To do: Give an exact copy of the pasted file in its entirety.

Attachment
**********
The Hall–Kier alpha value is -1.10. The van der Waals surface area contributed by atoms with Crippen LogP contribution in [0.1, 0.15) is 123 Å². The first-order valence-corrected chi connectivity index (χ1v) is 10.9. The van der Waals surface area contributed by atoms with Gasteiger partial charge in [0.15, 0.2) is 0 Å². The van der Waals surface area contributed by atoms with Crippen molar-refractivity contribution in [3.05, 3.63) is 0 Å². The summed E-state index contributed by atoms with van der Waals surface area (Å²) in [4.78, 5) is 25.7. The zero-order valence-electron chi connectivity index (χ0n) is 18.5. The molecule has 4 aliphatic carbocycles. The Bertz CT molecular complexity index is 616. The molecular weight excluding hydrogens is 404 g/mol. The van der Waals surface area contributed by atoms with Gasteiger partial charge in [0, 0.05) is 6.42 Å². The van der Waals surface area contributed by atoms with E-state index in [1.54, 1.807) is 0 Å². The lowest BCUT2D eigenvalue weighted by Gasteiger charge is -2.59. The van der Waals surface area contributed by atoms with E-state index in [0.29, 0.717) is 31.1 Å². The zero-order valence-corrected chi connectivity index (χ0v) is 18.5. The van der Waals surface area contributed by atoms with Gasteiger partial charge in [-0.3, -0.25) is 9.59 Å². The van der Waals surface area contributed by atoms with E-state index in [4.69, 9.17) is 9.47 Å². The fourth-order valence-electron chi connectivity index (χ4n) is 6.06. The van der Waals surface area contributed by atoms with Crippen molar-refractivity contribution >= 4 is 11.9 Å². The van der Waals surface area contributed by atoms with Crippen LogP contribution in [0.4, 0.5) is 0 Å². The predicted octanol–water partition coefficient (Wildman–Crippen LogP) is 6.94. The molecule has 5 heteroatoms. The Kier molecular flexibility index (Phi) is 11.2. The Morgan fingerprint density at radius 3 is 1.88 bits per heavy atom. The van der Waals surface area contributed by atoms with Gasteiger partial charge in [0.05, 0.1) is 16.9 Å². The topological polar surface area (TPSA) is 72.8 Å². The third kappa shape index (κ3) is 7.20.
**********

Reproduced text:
The Hall–Kier alpha value is -1.10. The van der Waals surface area contributed by atoms with Crippen LogP contribution in [0.1, 0.15) is 123 Å². The first-order valence-corrected chi connectivity index (χ1v) is 10.9. The van der Waals surface area contributed by atoms with Gasteiger partial charge in [0.15, 0.2) is 0 Å². The van der Waals surface area contributed by atoms with Crippen molar-refractivity contribution in [3.05, 3.63) is 0 Å². The summed E-state index contributed by atoms with van der Waals surface area (Å²) in [4.78, 5) is 25.7. The zero-order valence-electron chi connectivity index (χ0n) is 18.5. The molecule has 4 aliphatic carbocycles. The Bertz CT molecular complexity index is 616. The molecular weight excluding hydrogens is 404 g/mol. The van der Waals surface area contributed by atoms with Gasteiger partial charge in [0, 0.05) is 6.42 Å². The van der Waals surface area contributed by atoms with E-state index in [1.54, 1.807) is 0 Å². The lowest BCUT2D eigenvalue weighted by Gasteiger charge is -2.59. The van der Waals surface area contributed by atoms with E-state index in [0.29, 0.717) is 31.1 Å². The zero-order valence-corrected chi connectivity index (χ0v) is 18.5. The van der Waals surface area contributed by atoms with Gasteiger partial charge in [-0.3, -0.25) is 9.59 Å². The van der Waals surface area contributed by atoms with E-state index in [4.69, 9.17) is 9.47 Å². The fourth-order valence-electron chi connectivity index (χ4n) is 6.06. The van der Waals surface area contributed by atoms with Crippen molar-refractivity contribution >= 4 is 11.9 Å². The van der Waals surface area contributed by atoms with Crippen LogP contribution in [0.4, 0.5) is 0 Å². The predicted octanol–water partition coefficient (Wildman–Crippen LogP) is 6.94. The molecule has 5 heteroatoms. The Kier molecular flexibility index (Phi) is 11.2. The Morgan fingerprint density at radius 3 is 1.88 bits per heavy atom. The van der Waals surface area contributed by atoms with Gasteiger partial charge in [0.05, 0.1) is 16.9 Å². The topological polar surface area (TPSA) is 72.8 Å². The third kappa shape index (κ3) is 7.20.